Bhutan measures its development not merely in economic terms, but instead famously focuses on “Gross National Happiness”. How does this pursuit of happiness relate to your work as a scientist, specifically in regard to the issue of organic agriculture? And on a broader scope: What does it mean to set happiness as a development goal?

Both the organic agriculture and Gross National Happiness philosophies share many commonalities. They ultimately aspire to achieve long-term sustainability through the conservation of ecosystems upon which the health and well-being of all lives on the planet depend. By adopting organic agriculture, Bhutan is also promoting Gross National Happiness. We look at Gross National Happiness as development with values, and, similarly, organic agriculture as farming with values. The relevance of value is becoming even more significant in the 21st century in a world full of mindless consumerism, which is groaning under the stress of a capitalist economy. Our value system is not captured by a development model measured only through Gross Domestic Product indicators. Measuring growth or development through the indicators of Gross Domestic Product, as practiced elsewhere, misses out on so many important facets of life and living such as family, relationships, health, the natural environment and so on. True growth should bring happiness, well-being and balance. The Gross National Happiness development model seeks to do exactly that through its four pillars, namely Conservation of the environment, Good governance, Equitable and sustainable development, and Preservation of culture. All new projects in Bhutan have to go through a Gross National Happiness screening tool to ensure that the plans do not contradict the Gross National Happiness values.  If we consider health as wealth then the Gross National Happiness model helps to measure the true wealth of a country.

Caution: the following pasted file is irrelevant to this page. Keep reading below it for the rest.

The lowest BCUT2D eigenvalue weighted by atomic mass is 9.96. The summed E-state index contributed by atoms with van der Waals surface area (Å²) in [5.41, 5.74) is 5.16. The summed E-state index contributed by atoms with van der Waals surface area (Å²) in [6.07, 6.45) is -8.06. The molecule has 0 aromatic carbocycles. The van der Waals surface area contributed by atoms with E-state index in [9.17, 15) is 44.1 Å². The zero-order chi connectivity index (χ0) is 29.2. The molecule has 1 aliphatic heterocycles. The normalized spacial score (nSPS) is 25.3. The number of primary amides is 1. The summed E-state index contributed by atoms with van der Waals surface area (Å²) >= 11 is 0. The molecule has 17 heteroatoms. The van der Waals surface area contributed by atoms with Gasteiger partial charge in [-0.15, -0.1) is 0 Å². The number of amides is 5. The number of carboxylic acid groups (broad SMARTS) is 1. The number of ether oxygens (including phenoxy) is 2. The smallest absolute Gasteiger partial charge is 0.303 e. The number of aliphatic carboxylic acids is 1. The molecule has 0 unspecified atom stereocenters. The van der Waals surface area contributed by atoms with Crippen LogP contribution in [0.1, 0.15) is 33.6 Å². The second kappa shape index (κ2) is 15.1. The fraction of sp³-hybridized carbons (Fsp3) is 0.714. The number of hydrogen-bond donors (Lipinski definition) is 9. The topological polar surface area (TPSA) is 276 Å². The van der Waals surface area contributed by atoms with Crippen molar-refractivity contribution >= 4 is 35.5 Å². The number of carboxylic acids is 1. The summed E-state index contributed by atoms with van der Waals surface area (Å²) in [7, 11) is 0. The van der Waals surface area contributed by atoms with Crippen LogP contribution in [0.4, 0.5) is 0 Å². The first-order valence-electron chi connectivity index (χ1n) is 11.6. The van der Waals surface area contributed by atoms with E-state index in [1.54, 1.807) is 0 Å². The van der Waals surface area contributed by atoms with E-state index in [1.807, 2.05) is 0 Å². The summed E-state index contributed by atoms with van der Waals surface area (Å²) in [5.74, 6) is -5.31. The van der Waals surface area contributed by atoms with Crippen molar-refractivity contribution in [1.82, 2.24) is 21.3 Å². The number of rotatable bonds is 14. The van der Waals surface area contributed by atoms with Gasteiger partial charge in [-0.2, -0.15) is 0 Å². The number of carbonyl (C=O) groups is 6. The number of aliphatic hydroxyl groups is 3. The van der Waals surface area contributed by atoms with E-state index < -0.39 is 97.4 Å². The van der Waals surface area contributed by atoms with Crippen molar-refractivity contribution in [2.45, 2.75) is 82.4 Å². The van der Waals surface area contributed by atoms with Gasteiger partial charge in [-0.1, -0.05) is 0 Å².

All over the world young people are demonstrating against climate change. What is the perspective of students and young academics in Bhutan on sustainable development? Are there demonstrations too?

We don’t have demonstrations in Bhutan, peaceful or otherwise. My College offers a three-year Bachelor’s degree in Environment and Climate Studies and a three-year Bachelor’s degree in Sustainable Development. Our students conduct and participate in various climate-related events such as exhibitions, debates and skits both on and off the campus. Students also do academic projects on climate change adaptation and mitigation, causes of climate change, impact assessment, Sustainable Development Goals and so on. I feel that our students are becoming more aware of and concerned about climate change and the need to adopt practices such as “sustainable behavior” that can ensure long-term sustainability. In our College, we continue to reinforce ideas on sustainable living through mindful and value-based education. We have student clubs such as The Earth Guardians, which consistently conduct activities on things that we can do to protect and promote the health of our ecosystem and planet.

 

This article is from ZEFnews 40. For the full issue see:
https://www.zef.de/fileadmin/user_upload/ZEFnews_no40.pdf